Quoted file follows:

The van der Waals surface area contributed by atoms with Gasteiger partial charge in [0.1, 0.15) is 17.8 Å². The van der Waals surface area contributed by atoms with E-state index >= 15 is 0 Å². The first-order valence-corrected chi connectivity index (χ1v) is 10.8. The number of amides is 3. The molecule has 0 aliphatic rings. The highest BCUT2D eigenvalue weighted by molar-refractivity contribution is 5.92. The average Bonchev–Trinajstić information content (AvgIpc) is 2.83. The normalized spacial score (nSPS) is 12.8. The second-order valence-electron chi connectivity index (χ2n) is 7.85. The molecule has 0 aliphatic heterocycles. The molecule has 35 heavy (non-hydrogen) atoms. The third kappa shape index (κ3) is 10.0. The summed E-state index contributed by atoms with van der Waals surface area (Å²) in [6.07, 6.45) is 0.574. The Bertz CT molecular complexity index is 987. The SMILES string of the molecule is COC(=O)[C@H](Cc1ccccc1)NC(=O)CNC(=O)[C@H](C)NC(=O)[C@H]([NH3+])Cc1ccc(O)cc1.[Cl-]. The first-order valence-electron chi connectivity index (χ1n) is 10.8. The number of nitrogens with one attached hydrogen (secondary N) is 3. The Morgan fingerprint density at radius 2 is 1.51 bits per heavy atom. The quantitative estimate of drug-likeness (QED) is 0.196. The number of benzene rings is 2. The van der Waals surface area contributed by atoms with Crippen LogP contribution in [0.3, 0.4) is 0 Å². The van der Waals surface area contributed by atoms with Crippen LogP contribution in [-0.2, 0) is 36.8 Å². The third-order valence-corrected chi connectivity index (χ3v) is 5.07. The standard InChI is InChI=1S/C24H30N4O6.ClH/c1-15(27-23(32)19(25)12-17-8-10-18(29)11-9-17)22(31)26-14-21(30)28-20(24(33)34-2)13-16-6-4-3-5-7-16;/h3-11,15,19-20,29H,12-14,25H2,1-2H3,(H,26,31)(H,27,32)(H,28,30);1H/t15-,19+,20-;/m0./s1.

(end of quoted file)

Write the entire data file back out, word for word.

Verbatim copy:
The van der Waals surface area contributed by atoms with Gasteiger partial charge in [0.1, 0.15) is 17.8 Å². The van der Waals surface area contributed by atoms with E-state index >= 15 is 0 Å². The first-order valence-corrected chi connectivity index (χ1v) is 10.8. The number of amides is 3. The molecule has 0 aliphatic rings. The highest BCUT2D eigenvalue weighted by molar-refractivity contribution is 5.92. The average Bonchev–Trinajstić information content (AvgIpc) is 2.83. The normalized spacial score (nSPS) is 12.8. The second-order valence-electron chi connectivity index (χ2n) is 7.85. The molecule has 0 aliphatic heterocycles. The molecule has 35 heavy (non-hydrogen) atoms. The third kappa shape index (κ3) is 10.0. The summed E-state index contributed by atoms with van der Waals surface area (Å²) in [6.07, 6.45) is 0.574. The Bertz CT molecular complexity index is 987. The SMILES string of the molecule is COC(=O)[C@H](Cc1ccccc1)NC(=O)CNC(=O)[C@H](C)NC(=O)[C@H]([NH3+])Cc1ccc(O)cc1.[Cl-]. The first-order valence-electron chi connectivity index (χ1n) is 10.8. The number of nitrogens with one attached hydrogen (secondary N) is 3. The Morgan fingerprint density at radius 2 is 1.51 bits per heavy atom. The quantitative estimate of drug-likeness (QED) is 0.196. The number of benzene rings is 2. The van der Waals surface area contributed by atoms with Crippen LogP contribution in [0.3, 0.4) is 0 Å². The van der Waals surface area contributed by atoms with Crippen LogP contribution in [-0.2, 0) is 36.8 Å². The third-order valence-corrected chi connectivity index (χ3v) is 5.07. The standard InChI is InChI=1S/C24H30N4O6.ClH/c1-15(27-23(32)19(25)12-17-8-10-18(29)11-9-17)22(31)26-14-21(30)28-20(24(33)34-2)13-16-6-4-3-5-7-16;/h3-11,15,19-20,29H,12-14,25H2,1-2H3,(H,26,31)(H,27,32)(H,28,30);1H/t15-,19+,20-;/m0./s1.